A Highland Park property dispute has resulted in a 30-page memorandum opinion affirming the trial court’s summary judgment ruling that the defendants have title to a strip of land adjacent to their home, but also reversing an attorney fee award of $40,670 against the plaintiff, Armstrong DLO Properties. ADLO filed suit, seeking to establish that (among very many other things) a 1949 warranty deed in the defendants’ chain of title was invalid, which would make the frontage of ADLO’s lot approximately 155 feet wide.
During the summary judgment hearing, the trial court revealed that it had sua sponte discovered that ADLO’s owner had successfully sued the estate of his father seeking reformation to the deed, establishing that the frontage was only 140 feet wide. The court orally stated that it would take judicial notice of that judgment, describing it as an issue of “estoppel.” The court subsequently granted summary judgment for the defendants without identifying the grounds for its ruling. The Court of Appeals rejected ADLO’s claim that the district court had improperly relied on matters outside the record in granting the summary judgment, as there was nothing in the written summary judgment order indicating that the court had actually granted summary judgment on the basis of the prior judgment. Because the grounds otherwise presented in the defendants’ motion were sufficient to justify summary judgment, the Court affirmed it. However, the Court reversed as to the award of attorney fees, holding that fees were not recoverable under the Declaratory Judgments Act because the issue was title to the property, not the location of the boundary between properties. See Tex. Civ. Prac. & Rem. Code § 37.004(c).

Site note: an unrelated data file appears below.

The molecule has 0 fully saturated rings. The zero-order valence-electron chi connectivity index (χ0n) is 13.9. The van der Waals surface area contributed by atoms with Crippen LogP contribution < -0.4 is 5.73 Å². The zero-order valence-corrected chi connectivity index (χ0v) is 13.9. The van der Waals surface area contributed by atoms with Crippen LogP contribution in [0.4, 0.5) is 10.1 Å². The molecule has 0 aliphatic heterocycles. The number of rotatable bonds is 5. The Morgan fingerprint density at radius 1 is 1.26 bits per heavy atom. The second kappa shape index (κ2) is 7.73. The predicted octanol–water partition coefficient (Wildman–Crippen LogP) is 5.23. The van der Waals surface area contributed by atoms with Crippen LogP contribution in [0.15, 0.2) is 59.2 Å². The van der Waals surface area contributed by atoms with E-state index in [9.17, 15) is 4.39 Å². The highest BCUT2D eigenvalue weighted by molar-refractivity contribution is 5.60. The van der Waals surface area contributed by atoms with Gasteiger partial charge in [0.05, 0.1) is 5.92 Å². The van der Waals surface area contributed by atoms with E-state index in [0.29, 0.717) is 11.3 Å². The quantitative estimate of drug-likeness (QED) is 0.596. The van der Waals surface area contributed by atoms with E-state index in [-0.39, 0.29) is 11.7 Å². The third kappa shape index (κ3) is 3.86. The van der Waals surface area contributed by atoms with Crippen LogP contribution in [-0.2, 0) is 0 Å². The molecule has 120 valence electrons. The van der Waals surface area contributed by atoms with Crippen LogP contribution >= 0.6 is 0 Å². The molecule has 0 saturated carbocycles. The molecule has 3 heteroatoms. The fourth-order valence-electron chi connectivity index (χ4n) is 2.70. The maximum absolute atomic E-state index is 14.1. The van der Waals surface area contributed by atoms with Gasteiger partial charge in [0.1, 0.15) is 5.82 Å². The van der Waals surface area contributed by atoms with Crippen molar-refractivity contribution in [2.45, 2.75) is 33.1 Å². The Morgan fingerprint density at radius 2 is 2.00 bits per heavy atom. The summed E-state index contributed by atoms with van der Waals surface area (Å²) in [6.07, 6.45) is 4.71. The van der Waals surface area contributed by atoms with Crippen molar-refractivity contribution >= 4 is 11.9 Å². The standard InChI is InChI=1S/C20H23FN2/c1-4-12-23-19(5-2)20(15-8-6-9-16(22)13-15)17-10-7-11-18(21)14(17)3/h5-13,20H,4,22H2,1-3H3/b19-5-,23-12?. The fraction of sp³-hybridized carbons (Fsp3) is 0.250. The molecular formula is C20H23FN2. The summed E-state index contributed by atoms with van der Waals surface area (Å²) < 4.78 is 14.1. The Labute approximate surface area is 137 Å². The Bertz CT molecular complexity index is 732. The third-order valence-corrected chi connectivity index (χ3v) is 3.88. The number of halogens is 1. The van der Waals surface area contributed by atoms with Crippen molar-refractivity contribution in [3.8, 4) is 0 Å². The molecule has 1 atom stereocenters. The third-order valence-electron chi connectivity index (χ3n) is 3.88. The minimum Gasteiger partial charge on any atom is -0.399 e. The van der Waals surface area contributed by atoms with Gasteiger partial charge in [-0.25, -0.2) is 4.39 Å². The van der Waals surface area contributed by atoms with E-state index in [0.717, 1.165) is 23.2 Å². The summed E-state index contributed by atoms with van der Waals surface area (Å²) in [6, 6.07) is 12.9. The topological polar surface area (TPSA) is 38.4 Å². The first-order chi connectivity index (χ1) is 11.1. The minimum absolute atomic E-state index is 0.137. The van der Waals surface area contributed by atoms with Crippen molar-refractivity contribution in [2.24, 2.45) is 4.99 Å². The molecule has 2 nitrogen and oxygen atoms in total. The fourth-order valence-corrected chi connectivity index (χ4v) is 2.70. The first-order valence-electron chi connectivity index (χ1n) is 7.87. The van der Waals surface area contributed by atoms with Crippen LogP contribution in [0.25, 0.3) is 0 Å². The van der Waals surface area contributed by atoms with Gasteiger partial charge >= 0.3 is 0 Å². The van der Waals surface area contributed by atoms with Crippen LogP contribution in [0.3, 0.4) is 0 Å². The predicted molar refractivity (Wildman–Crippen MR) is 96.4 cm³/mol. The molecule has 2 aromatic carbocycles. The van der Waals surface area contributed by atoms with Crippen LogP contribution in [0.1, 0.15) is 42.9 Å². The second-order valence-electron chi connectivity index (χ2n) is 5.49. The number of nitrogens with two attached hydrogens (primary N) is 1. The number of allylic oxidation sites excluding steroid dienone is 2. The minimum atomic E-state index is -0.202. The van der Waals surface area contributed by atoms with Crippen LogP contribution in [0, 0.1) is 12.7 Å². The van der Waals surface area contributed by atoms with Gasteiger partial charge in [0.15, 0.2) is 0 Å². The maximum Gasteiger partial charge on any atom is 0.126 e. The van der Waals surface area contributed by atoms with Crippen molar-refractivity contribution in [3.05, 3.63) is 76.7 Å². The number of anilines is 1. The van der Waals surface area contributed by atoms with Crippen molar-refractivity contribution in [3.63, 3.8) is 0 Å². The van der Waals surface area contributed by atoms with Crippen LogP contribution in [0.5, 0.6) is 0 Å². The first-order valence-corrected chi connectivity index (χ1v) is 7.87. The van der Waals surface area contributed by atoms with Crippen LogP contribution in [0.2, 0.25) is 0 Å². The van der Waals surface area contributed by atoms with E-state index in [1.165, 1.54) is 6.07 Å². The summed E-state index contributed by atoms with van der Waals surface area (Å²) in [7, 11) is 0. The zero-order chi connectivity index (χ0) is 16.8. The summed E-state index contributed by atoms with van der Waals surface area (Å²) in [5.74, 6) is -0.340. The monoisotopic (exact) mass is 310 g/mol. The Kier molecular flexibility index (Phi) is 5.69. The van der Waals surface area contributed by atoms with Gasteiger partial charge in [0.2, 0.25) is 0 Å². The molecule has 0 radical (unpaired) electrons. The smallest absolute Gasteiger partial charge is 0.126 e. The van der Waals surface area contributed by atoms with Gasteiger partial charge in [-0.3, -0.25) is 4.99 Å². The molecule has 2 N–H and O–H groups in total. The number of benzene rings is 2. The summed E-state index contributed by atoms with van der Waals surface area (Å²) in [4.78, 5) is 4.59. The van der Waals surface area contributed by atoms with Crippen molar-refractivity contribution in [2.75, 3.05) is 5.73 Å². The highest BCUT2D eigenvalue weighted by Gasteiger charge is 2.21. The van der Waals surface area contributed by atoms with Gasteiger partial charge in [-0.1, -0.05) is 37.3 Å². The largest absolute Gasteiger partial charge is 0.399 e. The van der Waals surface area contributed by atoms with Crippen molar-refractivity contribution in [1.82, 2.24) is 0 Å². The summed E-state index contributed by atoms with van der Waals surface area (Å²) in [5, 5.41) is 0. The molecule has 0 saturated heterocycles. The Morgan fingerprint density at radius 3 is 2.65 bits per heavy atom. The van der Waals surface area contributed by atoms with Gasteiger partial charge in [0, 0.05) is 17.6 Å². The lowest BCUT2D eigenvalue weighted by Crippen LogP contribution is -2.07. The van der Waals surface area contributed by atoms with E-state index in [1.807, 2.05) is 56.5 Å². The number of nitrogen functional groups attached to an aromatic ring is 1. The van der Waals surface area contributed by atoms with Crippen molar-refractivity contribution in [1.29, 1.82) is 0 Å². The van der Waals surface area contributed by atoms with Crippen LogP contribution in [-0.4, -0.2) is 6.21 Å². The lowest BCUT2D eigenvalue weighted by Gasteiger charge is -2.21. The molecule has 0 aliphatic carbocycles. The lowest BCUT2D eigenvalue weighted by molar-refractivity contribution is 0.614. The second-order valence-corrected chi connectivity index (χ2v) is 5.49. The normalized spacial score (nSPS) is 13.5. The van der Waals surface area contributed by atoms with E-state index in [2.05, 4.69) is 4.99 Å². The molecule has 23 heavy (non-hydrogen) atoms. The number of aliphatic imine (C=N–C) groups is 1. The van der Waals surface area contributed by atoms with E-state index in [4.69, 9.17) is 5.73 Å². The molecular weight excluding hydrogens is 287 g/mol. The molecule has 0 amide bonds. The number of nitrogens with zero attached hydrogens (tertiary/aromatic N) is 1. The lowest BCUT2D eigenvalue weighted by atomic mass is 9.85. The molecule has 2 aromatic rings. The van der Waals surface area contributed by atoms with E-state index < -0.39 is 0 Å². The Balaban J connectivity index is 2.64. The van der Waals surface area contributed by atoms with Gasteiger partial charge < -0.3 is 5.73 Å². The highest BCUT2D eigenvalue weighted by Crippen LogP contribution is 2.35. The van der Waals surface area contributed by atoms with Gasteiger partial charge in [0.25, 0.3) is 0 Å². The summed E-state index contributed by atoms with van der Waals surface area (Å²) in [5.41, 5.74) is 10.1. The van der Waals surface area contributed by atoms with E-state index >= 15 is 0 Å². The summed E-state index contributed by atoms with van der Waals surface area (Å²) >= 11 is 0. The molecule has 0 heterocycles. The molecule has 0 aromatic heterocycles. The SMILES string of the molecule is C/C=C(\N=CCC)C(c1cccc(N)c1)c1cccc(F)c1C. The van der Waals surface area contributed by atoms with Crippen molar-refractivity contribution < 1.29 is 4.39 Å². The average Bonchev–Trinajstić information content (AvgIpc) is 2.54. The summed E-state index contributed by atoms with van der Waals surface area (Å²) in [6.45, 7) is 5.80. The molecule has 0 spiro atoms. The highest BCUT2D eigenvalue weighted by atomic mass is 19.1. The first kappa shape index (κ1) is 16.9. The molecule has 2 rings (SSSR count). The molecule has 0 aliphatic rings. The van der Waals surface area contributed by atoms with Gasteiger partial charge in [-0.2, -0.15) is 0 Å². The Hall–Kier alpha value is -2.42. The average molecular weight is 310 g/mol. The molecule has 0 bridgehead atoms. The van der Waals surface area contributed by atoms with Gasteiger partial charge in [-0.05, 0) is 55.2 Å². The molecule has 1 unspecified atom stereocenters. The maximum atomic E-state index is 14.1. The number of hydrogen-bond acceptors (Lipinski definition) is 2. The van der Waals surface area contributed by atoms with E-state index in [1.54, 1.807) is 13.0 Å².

Armstrong DLO Props., LLC v. Furniss, No. 05-13-01581-CV
Update: The pressure is now on a for a three-peat next week.